Common Core State Standards and evaluate the reasoning in seminal U.S. texts, including the application of constitutional principles and use of legal reasoning (e.g., in U.S. Supreme Court majority opinions and dissents) and the premises, purposes, and arguments in works of public advocacy (e.g., The Federalist, presidential addresses). strong and thorough textual evidence to support analysis of what the text says explicitly as well as inferences drawn from the text. and evaluate the argument and specific claims in a text, assessing whether the reasoning is valid and the evidence is relevant and sufficient; identify false statements and fallacious reasoning. strategic use of digital media (e.g., textual, graphical, audio, visual, and interactive elements) in presentations to enhance understanding of findings, reasoning, and evidence and to add interest.


One 45-50 minute class period. Can easily be extended to two or three classes, depending upon the length of presentations and/or group vs. individual work. 

Materials / resources

Links to use: 

Rubric to print:

Lesson step-by-step

Step 1: 

  1. OPTIONAL: Teacher shows the History Channel video (3:09 min) as an introduction to the topic.
  2. Teacher facilitates a class discussion about the students’ interpretation of hate speech. 
    1. What kind of speech do you consider hate speech?
    2. What do you think the school administration, teachers or students should do to deter hate speech on campus?
    3. Should the school news show, yearbook, newspaper include controversial ideas in their publications? 
  3. Teacher provides background on the American Civil Liberties Union. “For nearly 100 years, the ACLU has been our nation’s guardian of liberty, working in courts, legislatures, and communities to defend and preserve the individual rights and liberties that the Constitution and the laws of the United States guarantee everyone in this country.”

Step 2: 

Students will:

A. Read this article about the ACLU’s position on Hate Speech:

B. Summarize the article in one paragraph.

C. One or two students will read their paragraph aloud to the class. 

Step 3: 

A. Students will choose one of these stories from recent years to research. Teacher decides if students should work individually or in groups. 

B. Students will summarize the 5W and the H of the story they chose. 

C. Students will create a brief presentation of 2-3 slides (pptx, Google Presentation, Keynote) to share their findings with the class.

Step 4: 

  1. Students share their presentations with the class. 
  2. Teacher leads a class discussion about each case, focusing on ways to combat hate speech with free speech.
  3. Teacher assesses the presentations with this rubric:


The entire lesson could be facilitated as a whole group, small group, or individual assignment depending upon the level of the class. If student access to technology is limited, the teacher can print out the articles in advance and distribute them to groups of students for analysis and discussion. Students could work in pairs to create posters with paper/pencil/markers rather than electronic presentations.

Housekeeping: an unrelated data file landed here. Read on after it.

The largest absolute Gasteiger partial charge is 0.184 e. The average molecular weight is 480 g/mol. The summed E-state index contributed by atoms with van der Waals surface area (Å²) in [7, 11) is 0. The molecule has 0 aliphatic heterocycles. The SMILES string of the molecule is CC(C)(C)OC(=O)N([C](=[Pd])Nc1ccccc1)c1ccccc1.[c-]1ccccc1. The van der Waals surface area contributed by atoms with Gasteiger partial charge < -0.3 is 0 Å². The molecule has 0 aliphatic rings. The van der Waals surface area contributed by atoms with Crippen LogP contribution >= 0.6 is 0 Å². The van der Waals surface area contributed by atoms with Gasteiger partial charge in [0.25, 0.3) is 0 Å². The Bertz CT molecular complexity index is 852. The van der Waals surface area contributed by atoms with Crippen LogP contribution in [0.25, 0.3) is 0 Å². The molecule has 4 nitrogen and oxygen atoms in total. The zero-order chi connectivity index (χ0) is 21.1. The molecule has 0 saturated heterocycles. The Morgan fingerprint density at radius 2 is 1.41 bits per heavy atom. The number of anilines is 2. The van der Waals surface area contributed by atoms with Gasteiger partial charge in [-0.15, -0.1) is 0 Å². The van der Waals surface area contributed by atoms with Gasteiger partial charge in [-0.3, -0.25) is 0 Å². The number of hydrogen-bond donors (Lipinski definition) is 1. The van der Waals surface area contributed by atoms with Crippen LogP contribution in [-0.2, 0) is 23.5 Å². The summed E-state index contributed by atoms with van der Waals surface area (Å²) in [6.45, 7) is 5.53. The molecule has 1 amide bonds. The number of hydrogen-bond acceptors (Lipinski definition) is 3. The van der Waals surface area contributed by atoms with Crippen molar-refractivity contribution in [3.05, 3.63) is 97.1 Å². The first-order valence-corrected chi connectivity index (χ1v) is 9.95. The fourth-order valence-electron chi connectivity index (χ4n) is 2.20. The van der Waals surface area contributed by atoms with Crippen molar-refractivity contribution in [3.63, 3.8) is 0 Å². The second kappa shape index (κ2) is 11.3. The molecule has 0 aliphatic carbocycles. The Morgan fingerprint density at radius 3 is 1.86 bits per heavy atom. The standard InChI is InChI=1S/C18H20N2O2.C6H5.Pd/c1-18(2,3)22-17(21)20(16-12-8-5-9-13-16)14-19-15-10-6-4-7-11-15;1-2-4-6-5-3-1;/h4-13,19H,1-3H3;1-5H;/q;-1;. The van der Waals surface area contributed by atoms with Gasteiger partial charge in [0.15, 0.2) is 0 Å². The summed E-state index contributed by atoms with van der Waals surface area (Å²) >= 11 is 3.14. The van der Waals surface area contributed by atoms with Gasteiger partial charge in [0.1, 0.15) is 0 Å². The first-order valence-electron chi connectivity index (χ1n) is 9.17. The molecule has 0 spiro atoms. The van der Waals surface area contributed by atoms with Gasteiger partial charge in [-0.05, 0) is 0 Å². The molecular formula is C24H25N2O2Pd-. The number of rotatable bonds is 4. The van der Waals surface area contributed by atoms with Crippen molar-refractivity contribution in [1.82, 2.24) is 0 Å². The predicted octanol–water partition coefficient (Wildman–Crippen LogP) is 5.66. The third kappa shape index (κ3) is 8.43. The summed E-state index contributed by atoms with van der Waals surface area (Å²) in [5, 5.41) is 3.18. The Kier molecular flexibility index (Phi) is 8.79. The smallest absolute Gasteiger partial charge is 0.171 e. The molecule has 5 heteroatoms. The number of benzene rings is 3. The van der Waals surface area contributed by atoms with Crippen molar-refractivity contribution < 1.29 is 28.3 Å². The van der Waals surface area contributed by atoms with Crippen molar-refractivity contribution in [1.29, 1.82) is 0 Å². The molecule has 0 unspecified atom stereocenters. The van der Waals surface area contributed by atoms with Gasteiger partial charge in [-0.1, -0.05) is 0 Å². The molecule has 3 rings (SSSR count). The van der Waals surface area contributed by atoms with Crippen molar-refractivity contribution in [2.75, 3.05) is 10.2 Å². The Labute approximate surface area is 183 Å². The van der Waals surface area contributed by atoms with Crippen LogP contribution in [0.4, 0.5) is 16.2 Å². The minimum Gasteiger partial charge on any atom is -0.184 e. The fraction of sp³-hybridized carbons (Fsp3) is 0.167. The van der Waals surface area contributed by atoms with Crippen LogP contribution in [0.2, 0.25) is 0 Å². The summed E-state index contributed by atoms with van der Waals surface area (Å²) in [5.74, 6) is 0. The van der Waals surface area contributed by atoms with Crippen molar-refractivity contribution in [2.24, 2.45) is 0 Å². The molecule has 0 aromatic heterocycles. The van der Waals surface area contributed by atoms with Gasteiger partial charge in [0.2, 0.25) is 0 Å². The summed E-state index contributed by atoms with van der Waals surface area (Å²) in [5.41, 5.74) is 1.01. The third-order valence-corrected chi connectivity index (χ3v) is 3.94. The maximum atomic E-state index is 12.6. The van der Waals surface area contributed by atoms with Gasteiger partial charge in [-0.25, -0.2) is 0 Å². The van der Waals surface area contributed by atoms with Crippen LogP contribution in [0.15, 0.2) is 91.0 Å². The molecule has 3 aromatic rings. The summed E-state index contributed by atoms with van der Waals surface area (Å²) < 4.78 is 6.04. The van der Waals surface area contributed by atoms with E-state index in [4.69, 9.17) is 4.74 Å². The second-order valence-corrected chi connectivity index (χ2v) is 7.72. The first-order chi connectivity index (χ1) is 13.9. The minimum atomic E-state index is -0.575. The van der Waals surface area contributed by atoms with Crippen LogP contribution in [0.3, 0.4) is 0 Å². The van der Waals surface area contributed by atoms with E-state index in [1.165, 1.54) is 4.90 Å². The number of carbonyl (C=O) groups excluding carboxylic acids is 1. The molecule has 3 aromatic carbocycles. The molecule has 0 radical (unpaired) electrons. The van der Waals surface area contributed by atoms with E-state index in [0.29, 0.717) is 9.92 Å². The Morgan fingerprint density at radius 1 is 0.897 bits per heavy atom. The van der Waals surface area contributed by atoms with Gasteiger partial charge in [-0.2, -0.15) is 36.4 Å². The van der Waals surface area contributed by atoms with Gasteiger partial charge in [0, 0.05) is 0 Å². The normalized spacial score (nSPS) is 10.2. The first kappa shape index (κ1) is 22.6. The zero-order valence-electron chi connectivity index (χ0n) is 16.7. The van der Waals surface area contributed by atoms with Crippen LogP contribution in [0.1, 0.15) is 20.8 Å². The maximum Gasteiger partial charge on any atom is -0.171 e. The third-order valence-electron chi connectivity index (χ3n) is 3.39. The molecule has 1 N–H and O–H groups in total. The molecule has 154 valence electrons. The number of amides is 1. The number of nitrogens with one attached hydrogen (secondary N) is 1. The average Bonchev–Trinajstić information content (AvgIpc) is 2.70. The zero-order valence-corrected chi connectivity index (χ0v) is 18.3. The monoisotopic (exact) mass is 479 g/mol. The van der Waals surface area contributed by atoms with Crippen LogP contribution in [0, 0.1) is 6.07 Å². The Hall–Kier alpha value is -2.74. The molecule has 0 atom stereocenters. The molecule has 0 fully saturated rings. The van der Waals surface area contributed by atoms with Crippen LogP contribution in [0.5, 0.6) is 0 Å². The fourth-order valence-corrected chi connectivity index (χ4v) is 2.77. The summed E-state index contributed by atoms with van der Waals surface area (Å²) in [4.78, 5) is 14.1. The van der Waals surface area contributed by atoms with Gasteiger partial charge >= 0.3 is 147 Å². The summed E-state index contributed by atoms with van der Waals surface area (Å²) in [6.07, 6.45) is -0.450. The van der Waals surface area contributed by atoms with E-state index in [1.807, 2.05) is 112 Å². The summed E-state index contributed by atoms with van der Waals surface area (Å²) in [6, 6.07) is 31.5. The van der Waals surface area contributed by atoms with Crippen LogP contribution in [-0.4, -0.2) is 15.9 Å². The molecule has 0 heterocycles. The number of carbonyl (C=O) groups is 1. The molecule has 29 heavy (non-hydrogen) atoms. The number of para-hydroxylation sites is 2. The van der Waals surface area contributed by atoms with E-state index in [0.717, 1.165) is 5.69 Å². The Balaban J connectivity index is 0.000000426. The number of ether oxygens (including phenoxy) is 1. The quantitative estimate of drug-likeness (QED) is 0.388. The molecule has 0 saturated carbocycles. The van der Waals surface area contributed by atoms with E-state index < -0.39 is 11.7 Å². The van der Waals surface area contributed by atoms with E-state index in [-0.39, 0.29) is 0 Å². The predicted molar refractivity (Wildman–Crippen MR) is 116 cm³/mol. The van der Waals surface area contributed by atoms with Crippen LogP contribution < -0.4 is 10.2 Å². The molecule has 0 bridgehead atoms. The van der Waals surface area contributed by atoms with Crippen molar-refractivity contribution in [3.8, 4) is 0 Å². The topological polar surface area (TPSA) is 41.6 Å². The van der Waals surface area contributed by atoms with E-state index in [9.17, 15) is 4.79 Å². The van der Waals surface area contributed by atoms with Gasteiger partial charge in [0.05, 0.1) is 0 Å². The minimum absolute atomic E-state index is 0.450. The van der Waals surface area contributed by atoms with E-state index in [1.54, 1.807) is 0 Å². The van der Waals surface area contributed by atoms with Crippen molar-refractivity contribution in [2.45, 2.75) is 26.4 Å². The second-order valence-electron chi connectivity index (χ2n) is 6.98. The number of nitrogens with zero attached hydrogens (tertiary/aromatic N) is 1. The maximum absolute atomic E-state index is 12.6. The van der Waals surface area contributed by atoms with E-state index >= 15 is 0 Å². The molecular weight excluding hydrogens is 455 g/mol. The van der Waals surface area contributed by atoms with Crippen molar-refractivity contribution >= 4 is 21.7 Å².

Students could display posters around the room and visit each poster “station” to hear from the groups. One member of each pair would stand with their poster to present. The other member would circulate to hear from each of the other presenters at their station.

Students would switch from presenter to observer halfway through the period so that each student had the opportunity to present, and each would have the opportunity to observe and learn.

For past Constitution Day materials, go here

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Citizenship in the United States: Lesson Plan for Constitution Day 2019

Posted by on Aug 14, 2019 in Blog | 0 comments


A recent Gallup poll suggests that a record 27% of U.S. American citizens believe immigration is the most important issue we as a country face. The 14th Amendment of the U.S. Constitution outlines what we call “birthrightcitizenship,” which has sparked much debate as of late. Those not born in the United States or its territories can apply for citizenship, and part of this process involves passing a citizenship test that many birthright citizens could not likely pass.

In this lesson, students will examine the history of ratifying the Constitution, the addition of the Bill of Rights, assess their own Constitutional knowledge by answering Constitution-specific questions  from the current citizenship test, and read/discuss recent news stories and opinion pieces about the great citizenship debate.


  • Students will ascertain why some states debated the initial ratification of the Constitution.
  • Students will test their own knowledge of the Constitution by answering questions that appear on the current citizenship test.
  • Students will critique recent news stories and op-eds about the current debate surrounding citizenship and immigration. 

Common Core State Standards the central ideas or information of a primary or secondary source; provide an accurate summary that makes clear the relationships among the key details and ideas. various explanations for actions or events and determine which explanation best accords with textual evidence, acknowledging where the text leaves matters uncertain. information from diverse sources, both primary and secondary, into a coherent understanding of an idea or event, noting discrepancies among sources.


90 minutes

Document for handout: CSDAY2019 (PDF)

Materials / resources

Links to stories provided on the second page of the document: 


Lesson step-by-step

Step 1 — 30 minutes

Distribute the handout for the students and explain that they are to follow each portion from 1-7-8-7 — ask them to pause before beginning the last 7. Note: Encourage them to answer the questions on their own first (without the aid of classmates or other resources).